For members of the Congress hailing from Florida, this is a crucial period as, on one side, their state is trying to limp back to normalcy after the massive hit it has taken from the hurricane and on the other, they have to present a convincing enough case to get relief aid. So far it appears that getting relief funding from the federal government is going to be an uphill task as budget-conscious congressmen are making sure that no single extra dollar goes out anywhere.
Florida begins restoration activities
Meanwhile, in Florida, the damage caused by Hurricane Irma is being assessed and work to repair it has already begun. As the state's machinery is overloaded with repair and restoration efforts, most of the Florida Congressional delegation members failed to reach Washington in time to build pressure for votes and gain federal help. They have, however, appealed to others to present their case and ensure that funding is not skimped upon. Texas did receive funding when it was battered by nature scarcely a week ago and Florida Congress members have pointed this out to give their request for relief aid, more punch. Miami Rep. Ileana Ros-Lehtinen says that she and her colleagues in Congress will fight for adequate relief aid from the Federal government just like they did, successfully, for Texas.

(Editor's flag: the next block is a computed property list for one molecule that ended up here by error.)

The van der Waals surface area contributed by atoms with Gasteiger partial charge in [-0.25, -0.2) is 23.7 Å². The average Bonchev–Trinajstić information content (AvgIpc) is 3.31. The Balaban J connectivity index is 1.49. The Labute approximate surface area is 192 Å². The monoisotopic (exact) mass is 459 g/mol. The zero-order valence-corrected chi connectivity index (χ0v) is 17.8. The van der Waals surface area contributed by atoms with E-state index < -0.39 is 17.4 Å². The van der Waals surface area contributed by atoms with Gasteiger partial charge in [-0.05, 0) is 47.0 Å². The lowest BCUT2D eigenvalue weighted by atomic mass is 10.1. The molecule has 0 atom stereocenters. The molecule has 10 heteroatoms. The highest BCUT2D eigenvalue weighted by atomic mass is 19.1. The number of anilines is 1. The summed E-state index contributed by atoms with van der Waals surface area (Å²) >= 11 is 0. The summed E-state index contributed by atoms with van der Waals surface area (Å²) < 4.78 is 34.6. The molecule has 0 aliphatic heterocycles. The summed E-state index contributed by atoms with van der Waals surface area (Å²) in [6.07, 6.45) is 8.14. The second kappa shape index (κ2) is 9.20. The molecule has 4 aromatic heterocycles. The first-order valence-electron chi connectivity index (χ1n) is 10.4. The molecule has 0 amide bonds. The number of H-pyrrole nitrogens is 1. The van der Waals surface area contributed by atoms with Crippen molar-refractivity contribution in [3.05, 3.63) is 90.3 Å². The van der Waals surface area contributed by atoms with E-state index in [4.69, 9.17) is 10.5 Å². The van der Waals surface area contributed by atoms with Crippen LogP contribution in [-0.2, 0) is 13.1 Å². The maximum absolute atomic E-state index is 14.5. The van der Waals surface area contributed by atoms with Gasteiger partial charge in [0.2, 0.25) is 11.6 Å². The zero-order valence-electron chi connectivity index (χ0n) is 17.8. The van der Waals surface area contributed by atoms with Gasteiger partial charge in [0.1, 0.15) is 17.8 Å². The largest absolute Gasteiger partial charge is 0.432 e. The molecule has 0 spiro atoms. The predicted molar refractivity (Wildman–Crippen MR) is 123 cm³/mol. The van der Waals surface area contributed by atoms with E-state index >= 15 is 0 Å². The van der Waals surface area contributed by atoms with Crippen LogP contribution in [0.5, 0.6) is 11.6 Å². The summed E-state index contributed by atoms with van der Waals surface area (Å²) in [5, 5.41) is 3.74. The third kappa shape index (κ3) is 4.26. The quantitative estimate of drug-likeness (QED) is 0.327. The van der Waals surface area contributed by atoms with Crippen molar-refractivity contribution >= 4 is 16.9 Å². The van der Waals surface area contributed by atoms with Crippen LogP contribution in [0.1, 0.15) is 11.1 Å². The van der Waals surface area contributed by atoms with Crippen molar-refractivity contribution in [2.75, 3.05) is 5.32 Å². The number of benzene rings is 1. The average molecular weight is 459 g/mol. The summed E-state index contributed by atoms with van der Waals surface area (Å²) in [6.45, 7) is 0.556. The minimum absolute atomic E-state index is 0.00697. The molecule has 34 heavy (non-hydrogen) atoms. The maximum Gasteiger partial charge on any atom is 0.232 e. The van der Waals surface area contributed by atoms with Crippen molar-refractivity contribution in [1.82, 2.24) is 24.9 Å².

Deficit issue may make relief funding difficult
The ongoing issue with the federal deficit is likely to put a dampener on their efforts though. Conservative Republicans are sure to protest any funding measures that will worsen the current deficit situation and relief aid will surely have an adverse impact because no budget cuts can be made to match the funding. As far as budget-conscious Republicans are concerned, there are just too many serious consequences of raising the deficit that make Florida relief aid, a very costly affair, indeed.
Making a statement about the Florida relief request, Rep. Jeb Hensarling pointed out that the relief funding should be paired with offsets primarily given the huge threat posed by the impossible to sustain national debt. More than a hundred Republicans, including Hensarling, voted against a relief bill that outlined $15.25 billion as aid. The relief bill was paired with a debt ceiling increase that would enable the government to keep functioning for a very short period. It is very likely that quite a few votes would go against any proposal for Irma relief, under these circumstances.